By Mr. Bikes, Books, Music, Tech, Stocks - Reviewed in the United States on December 12, 2019
Jury is still out. Great picture quality, TERRIBLE integration with other devices.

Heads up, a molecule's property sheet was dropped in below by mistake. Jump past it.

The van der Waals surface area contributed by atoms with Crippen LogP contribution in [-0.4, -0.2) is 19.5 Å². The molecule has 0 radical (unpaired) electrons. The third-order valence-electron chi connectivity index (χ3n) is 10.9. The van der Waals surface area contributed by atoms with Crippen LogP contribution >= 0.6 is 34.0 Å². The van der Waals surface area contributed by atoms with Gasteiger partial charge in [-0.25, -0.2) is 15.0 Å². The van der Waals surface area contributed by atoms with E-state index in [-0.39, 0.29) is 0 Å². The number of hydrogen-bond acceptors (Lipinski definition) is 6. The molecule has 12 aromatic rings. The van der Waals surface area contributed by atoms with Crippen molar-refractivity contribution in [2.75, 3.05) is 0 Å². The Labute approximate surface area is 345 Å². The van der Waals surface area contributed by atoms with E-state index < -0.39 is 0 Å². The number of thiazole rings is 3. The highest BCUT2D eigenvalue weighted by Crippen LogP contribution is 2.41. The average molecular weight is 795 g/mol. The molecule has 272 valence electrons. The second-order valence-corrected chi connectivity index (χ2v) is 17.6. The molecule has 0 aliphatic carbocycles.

Great display. Great user interface. Great remote. But "bad" for some important details... THE GOOD: Picture quality is amazing - have not done a lot of 4k viewing with it yet, so more to come on that. But the quality is obviously great. Amazingly bright and vibrant colors. The remote is very nice, and the OS uses a pointer/cursor, which makes it easy to navigate around the UI when changing settings, etc. The central processor seems to be really fast - everything is very responsive - user interface, volume changes, etc. FOR THE PRICE, I was hoping for better interoperation with home theater gear and devices. My lower-end, older, Samsung tv integrated just fine with my AppleTV box and home theater - this LG does NOT. It could be that I simply have not learned the settings yet, so, again, I'll update this later. My setup: Yamaha home theater receiver, AppleTV, Tivo Bolt (for over-the-air broadcast), Blu-Ray player. Tivo bolt is connected directly to TV, everifying else via the home theater. [A little explanation - the Tivo Bolt DVR sucks at HDMI output, so I have to connect it directly to the TV; can't connect through the home theater without getting black screen. Thus, I need to constantly switch between two inputs on the LG, and it doesn't seem to auto-sense which input is newly active.] Audio quality: not amazing, but decent sound quality coming out of the speakers. High end is not quite there, but good low end. Have not adjusted (or even found) EQ settings for audio. THE BAD: A) Does NOT switch input sources when I power up the AppleTV (connected via HDMI ports on a home theater). So, you have to keep going to the Home screen and choosing an input source. The TV seems to just stay on whatever source you last used - so I have to manually switch input sources a lot. It's possible the Tivo could be screwing everything up, since it really never sleeps or powers off, so perhaps there's an active signal on the HDMI, and this confuses the LG. Not sure. B) Does not sense power-off. So if I sleep the AppleTV, the TV remains on. Pain in the rear. C) Does NOT integrate with volume changes in home theater - so you have to turn the TV's volume down. And you can't then control the home theater volume with the TV remote. That is just lame - my older TV handled this seamlessly. I've played with the settings for this and still no success. D) The preset display settings are just ridiculous. The color saturation is so high that lots of things look unnatural - like a football game. The team uniforms are glowing and the field is neon green. A few other settings are too muted or too dark. So, you will have to change their presets. Not a big deal, but why have so many presets that are the same? Again, if I had this with a bargain tv it wouldn't be an issue. But a TV that cost me almost $2k? They should've dialed this in better. Also, regarding the color clarity, I find the black levels to be nice and deep, but no definition at all - I can't see detail in black colors, and it's very noticeable. E) No auto light sensing of the room? None of the presets for the display seem to respond to room brightness. My cheap tv did, why can't this expensive one? They have "power saver" presets, but they don't seem to adjust to room brightness. So this means you're going to have to change existing presets in order to create the right brightness for your various situations (say, all lights on, and low-lighting for movie viewing). Then, you'll have to manually switch between those settings when needed. Pain. F) One serious bug in their display technology - watching football, the ball, when thrown, looks semi-opaque. As if the compression or frame rate settings are not rendering it every frame. The ball looks semi-transparent, as if the grass on the field is showing through the ball, making it harder to track. I've not yet found any display settings that will let me adjust this (usually it's the motion or smoothing algorithms on these 'smart' tv's). But this is a serious flaw - will this tv not do sports well? G) Bad ergonomics for using with a wall mount. How do you move this thing around? The display panel is so thin, there's not way I'm going to grab it form the top corners and swivel the TV - I'm sure the glass would burst. So for a wall mount, you're going to have to really loosen up all the swivel joints so that you can more easily move the tv. And, in moving it, I guess grab it from the bottom, where the CPU housing is, because grabbing a 1/4-inch sheet of glass seems like a bad idea. Does no one at LG every swivel a TV from side to side? I love this thing, but now I'm forced to do a lot of research and testing settings just to get basic things working that used to work for me on a much cheaper tv. In the mean time, I'm forced to use three remotes often. I'm terribly disappointed with the lack of integration with a home theater setup. Especially at this price. Will update this review after more testing and research (fun - not!). I just want to watch tv, I don't want to be an HDMI sync expert.